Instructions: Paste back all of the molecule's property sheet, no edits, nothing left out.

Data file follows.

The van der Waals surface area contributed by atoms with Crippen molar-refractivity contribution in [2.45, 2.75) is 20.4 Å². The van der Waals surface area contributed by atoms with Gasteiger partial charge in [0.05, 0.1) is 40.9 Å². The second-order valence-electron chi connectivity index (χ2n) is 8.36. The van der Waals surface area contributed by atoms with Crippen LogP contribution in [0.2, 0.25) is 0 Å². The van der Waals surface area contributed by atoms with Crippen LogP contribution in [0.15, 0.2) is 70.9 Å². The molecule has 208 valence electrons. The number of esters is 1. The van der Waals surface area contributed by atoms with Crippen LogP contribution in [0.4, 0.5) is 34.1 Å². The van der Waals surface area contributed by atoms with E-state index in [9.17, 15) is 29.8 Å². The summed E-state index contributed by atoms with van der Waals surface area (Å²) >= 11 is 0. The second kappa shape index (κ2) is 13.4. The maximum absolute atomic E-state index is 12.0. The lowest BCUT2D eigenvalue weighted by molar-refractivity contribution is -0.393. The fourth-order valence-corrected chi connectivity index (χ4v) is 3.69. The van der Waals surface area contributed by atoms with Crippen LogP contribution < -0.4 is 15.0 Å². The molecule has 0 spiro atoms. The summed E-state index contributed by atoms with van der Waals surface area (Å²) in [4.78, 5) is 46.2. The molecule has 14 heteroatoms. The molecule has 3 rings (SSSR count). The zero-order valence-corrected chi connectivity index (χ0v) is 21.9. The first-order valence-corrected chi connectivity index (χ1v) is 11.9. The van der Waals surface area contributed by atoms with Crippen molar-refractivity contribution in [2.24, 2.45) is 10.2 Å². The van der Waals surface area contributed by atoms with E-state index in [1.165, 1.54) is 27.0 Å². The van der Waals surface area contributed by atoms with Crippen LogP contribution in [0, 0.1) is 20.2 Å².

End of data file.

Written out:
The van der Waals surface area contributed by atoms with Crippen molar-refractivity contribution in [2.45, 2.75) is 20.4 Å². The van der Waals surface area contributed by atoms with Gasteiger partial charge in [0.05, 0.1) is 40.9 Å². The second-order valence-electron chi connectivity index (χ2n) is 8.36. The van der Waals surface area contributed by atoms with Crippen LogP contribution in [0.2, 0.25) is 0 Å². The van der Waals surface area contributed by atoms with Crippen LogP contribution in [0.15, 0.2) is 70.9 Å². The molecule has 208 valence electrons. The number of esters is 1. The van der Waals surface area contributed by atoms with Crippen LogP contribution in [0.4, 0.5) is 34.1 Å². The van der Waals surface area contributed by atoms with E-state index in [9.17, 15) is 29.8 Å². The summed E-state index contributed by atoms with van der Waals surface area (Å²) >= 11 is 0. The second kappa shape index (κ2) is 13.4. The maximum absolute atomic E-state index is 12.0. The lowest BCUT2D eigenvalue weighted by molar-refractivity contribution is -0.393. The fourth-order valence-corrected chi connectivity index (χ4v) is 3.69. The van der Waals surface area contributed by atoms with Crippen LogP contribution < -0.4 is 15.0 Å². The molecule has 0 spiro atoms. The summed E-state index contributed by atoms with van der Waals surface area (Å²) in [4.78, 5) is 46.2. The molecule has 14 heteroatoms. The molecule has 3 rings (SSSR count). The zero-order valence-corrected chi connectivity index (χ0v) is 21.9. The first-order valence-corrected chi connectivity index (χ1v) is 11.9. The van der Waals surface area contributed by atoms with Crippen molar-refractivity contribution in [2.24, 2.45) is 10.2 Å². The van der Waals surface area contributed by atoms with E-state index in [1.165, 1.54) is 27.0 Å². The van der Waals surface area contributed by atoms with Crippen LogP contribution in [0, 0.1) is 20.2 Å².